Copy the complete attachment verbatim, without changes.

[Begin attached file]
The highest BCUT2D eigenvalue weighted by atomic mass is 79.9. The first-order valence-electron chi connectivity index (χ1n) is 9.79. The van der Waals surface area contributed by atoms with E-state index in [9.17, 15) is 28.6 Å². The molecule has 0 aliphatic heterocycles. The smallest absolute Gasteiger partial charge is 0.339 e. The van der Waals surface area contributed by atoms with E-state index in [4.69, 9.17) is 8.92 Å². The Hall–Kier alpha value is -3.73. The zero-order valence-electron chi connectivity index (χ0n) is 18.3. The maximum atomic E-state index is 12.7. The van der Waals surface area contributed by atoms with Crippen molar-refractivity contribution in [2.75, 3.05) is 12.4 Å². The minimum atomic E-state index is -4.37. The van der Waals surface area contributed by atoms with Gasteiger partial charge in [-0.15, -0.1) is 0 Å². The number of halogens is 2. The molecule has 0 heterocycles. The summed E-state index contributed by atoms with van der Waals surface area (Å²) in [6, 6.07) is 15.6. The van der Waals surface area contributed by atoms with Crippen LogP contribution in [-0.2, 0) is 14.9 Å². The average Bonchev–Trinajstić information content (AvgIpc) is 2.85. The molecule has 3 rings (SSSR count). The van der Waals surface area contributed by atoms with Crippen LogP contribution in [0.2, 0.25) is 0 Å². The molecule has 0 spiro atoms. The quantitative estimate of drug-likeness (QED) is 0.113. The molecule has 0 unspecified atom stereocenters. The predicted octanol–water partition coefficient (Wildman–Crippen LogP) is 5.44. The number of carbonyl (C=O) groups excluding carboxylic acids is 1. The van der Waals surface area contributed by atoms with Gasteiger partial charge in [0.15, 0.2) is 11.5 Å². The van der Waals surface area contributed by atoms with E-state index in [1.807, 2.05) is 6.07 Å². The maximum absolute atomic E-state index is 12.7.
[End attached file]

The highest BCUT2D eigenvalue weighted by atomic mass is 79.9. The first-order valence-electron chi connectivity index (χ1n) is 9.79. The van der Waals surface area contributed by atoms with E-state index in [9.17, 15) is 28.6 Å². The molecule has 0 aliphatic heterocycles. The smallest absolute Gasteiger partial charge is 0.339 e. The van der Waals surface area contributed by atoms with E-state index in [4.69, 9.17) is 8.92 Å². The Hall–Kier alpha value is -3.73. The zero-order valence-electron chi connectivity index (χ0n) is 18.3. The maximum atomic E-state index is 12.7. The van der Waals surface area contributed by atoms with Crippen molar-refractivity contribution in [2.75, 3.05) is 12.4 Å². The minimum atomic E-state index is -4.37. The van der Waals surface area contributed by atoms with Gasteiger partial charge in [-0.15, -0.1) is 0 Å². The number of halogens is 2. The molecule has 0 heterocycles. The summed E-state index contributed by atoms with van der Waals surface area (Å²) in [6, 6.07) is 15.6. The van der Waals surface area contributed by atoms with Crippen LogP contribution in [-0.2, 0) is 14.9 Å². The average Bonchev–Trinajstić information content (AvgIpc) is 2.85. The molecule has 3 rings (SSSR count). The van der Waals surface area contributed by atoms with Crippen LogP contribution in [0.2, 0.25) is 0 Å². The molecule has 0 spiro atoms. The quantitative estimate of drug-likeness (QED) is 0.113. The molecule has 0 unspecified atom stereocenters. The predicted octanol–water partition coefficient (Wildman–Crippen LogP) is 5.44. The number of carbonyl (C=O) groups excluding carboxylic acids is 1. The van der Waals surface area contributed by atoms with Gasteiger partial charge in [0.15, 0.2) is 11.5 Å². The van der Waals surface area contributed by atoms with E-state index in [1.807, 2.05) is 6.07 Å². The maximum absolute atomic E-state index is 12.7.